What does reconciliation actually mean?

If anyone has been listening to the speeches of the Canadian PM lately you may notice that Justin Trudeau has been saying the word reconciliation again and again. Many of the Queen’s people have been repeating the word reconciliation without understanding what it really means.

The problem of colonization is an on-going one that isn’t quite over yet. Canadians are beginning to sense that some terrible damage to Indigenous people has been done but they aren’t totally sure – some are still on the fence.

This week Justin Trudeau exonerated six Tsilhqot’in Warchiefs who were tricked, captured and hanged by the immigrant armies of England in 1864. “We are truly sorry,” says the Prime Minister on behalf of everyone.

The problems between Euro-settlers and Indigenous people is not new. Take for example the Truth and Reconciliation Commission of Canada and the 94 calls to action they made. In 2017, seven of the recommendations were complete and 87 still incomplete. Ian Mosby a historian and also a self-described “settler” has been keeping track on Twitter from @Ian_Mosby.

To make the story even more pitiful and sad it looks like this was the second commission put forth in Canada. After the Oka struggle the Canadian government realized they had a major problem on their hands so they established the Royal Commission on Aboriginal Peoples (RCAP) to try to find out what they did wrong. It was a five year study and millions of dollars were funnelled through all the corporate routes until they finally produced a dry 4000 page report.

Probably the most imminent of all of those words were these simple ten,

“There cannot be peace or harmony unless there is justice.” That was the findings from The Royal Commission on Aboriginal Peoples, page ix, A Word From Commissioners.

If we take a few seconds to look over the origins, the etymology of the word reconciliation we see it comes from a mid-fourteenth century Old French word reconcilier which was a derivative of the Latin reconcilare “to bring together again.”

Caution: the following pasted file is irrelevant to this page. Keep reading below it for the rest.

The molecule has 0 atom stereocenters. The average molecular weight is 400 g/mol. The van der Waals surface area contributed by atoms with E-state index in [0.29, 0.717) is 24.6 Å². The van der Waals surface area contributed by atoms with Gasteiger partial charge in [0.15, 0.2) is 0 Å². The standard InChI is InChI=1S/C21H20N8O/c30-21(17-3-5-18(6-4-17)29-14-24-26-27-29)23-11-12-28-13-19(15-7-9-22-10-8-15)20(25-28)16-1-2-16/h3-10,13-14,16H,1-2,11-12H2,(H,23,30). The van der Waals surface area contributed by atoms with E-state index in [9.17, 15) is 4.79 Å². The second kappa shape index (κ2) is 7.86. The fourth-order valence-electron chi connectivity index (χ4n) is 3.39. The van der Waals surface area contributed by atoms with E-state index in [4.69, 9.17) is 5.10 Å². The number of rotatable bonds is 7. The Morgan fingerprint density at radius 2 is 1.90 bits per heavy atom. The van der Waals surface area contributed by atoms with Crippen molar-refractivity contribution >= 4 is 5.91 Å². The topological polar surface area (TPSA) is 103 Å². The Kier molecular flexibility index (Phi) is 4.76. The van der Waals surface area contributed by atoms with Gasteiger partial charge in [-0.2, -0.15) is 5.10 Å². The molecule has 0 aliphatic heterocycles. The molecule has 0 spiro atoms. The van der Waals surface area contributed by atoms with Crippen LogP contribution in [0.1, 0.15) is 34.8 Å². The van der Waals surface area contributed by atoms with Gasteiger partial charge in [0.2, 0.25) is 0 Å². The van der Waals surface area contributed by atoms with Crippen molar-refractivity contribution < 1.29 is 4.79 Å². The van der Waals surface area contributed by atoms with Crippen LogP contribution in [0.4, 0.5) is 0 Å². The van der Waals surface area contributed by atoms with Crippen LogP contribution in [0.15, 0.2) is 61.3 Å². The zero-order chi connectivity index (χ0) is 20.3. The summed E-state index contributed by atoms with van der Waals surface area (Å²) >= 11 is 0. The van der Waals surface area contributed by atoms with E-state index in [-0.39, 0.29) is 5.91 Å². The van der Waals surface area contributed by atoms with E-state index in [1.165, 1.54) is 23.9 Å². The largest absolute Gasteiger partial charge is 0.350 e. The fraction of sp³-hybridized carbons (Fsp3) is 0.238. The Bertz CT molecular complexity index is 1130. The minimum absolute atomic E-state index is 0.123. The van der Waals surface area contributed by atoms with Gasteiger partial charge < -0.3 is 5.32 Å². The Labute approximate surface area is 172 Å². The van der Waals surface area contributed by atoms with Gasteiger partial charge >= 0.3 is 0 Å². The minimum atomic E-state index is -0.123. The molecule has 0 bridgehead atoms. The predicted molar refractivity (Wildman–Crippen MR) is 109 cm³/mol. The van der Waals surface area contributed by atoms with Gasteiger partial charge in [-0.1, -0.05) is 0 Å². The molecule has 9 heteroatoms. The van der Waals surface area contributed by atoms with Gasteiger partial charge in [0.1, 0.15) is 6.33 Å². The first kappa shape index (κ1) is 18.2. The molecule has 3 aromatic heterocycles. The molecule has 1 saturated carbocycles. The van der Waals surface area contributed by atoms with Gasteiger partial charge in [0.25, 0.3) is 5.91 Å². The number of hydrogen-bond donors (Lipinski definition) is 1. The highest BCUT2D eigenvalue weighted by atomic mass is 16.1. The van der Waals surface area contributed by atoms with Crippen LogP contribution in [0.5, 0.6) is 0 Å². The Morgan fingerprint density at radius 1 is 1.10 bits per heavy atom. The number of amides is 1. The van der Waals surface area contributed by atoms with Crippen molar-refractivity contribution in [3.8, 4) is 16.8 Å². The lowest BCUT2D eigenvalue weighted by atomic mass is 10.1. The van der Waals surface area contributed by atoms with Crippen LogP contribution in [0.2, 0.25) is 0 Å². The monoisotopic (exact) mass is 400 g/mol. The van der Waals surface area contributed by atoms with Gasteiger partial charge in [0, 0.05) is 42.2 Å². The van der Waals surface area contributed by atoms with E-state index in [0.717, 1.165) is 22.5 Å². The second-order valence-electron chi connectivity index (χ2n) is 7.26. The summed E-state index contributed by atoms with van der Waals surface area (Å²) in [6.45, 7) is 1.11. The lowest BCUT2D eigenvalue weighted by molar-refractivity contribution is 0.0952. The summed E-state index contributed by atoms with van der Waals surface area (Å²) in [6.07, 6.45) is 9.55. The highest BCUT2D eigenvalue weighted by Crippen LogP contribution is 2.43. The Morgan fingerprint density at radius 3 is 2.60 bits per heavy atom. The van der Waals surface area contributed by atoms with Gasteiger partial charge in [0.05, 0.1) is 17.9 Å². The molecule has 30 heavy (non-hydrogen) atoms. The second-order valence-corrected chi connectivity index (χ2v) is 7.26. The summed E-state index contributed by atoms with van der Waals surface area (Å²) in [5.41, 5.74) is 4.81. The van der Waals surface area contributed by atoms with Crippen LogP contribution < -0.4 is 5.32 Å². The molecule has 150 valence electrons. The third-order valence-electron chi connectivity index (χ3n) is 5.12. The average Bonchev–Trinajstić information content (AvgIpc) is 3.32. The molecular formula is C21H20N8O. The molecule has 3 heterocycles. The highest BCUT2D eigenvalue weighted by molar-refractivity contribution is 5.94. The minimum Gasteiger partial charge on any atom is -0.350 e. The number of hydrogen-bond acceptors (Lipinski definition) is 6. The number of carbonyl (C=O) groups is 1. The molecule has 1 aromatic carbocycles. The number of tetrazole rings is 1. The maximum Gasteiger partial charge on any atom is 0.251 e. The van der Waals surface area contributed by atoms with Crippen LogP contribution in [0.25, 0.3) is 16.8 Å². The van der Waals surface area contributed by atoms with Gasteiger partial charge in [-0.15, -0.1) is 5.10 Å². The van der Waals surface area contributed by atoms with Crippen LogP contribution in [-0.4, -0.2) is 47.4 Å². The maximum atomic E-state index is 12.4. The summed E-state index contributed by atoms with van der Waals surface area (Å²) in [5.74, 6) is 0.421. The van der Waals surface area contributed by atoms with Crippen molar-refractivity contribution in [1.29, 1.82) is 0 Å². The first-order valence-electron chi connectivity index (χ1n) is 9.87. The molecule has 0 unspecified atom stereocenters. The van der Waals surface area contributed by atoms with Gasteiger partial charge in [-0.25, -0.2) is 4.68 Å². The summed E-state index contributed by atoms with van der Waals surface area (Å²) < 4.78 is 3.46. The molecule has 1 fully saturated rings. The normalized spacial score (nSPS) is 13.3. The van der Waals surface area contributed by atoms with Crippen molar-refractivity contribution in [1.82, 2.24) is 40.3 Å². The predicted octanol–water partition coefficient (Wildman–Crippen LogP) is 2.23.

Reconciliation is a major theme of the Bible’s New Testament. According to the story, mankind was spiritually separated from God and so a man named Jesus was sent as a sacrifice on everyone’s behalf to pay the price of reconciliation with his own blood. Although quite the gory tale, it is not alone in the Jewish writings.

In a story with strong parallels with the current Canadian political climate, King David brought reconciliation to the descendants of Israel. It happened roughly three thousand years ago and apparently ended a major drought but not without a sacrifice. According to the Book of 2 Samuel, the previous King of Israel named Saul had broken a four hundred year old peace treaty with the Indigenous Gibeonites and incurred the wrath of the Almighty Lord of Heaven in the process.

As the story goes, King David received a pro-tip and instead of doling out state reconciliation money, he went to the tribes and asked them what it would take for them to forgive Israel’s genocide-y behaviour. The Gibeonites said if seven of the Royal family were executed the price would be sufficient.

King David used wisdom and hung seven of King Saul’s sons and it was very effective.

Back in October 2017, Canada’s Minister of Crown-Indigenous Relations and Northern Affairs Carolyn Bennett issued a statement, “Canada recognizes and acknowledges this shared history and, as a symbolic gesture of reconciliation will be moving forward to offer a statement of exoneration for the six chiefs,” Bennett said. “These six chiefs were leaders of a nation and are well-regarded as heroes by their people.”

Maybe a statement of exoneration for these “heroes” is also a subtle incrimination of themselves but it shouldn’t be confused with real reconciliation which would require real sacrifice. Good luck Trudeau.

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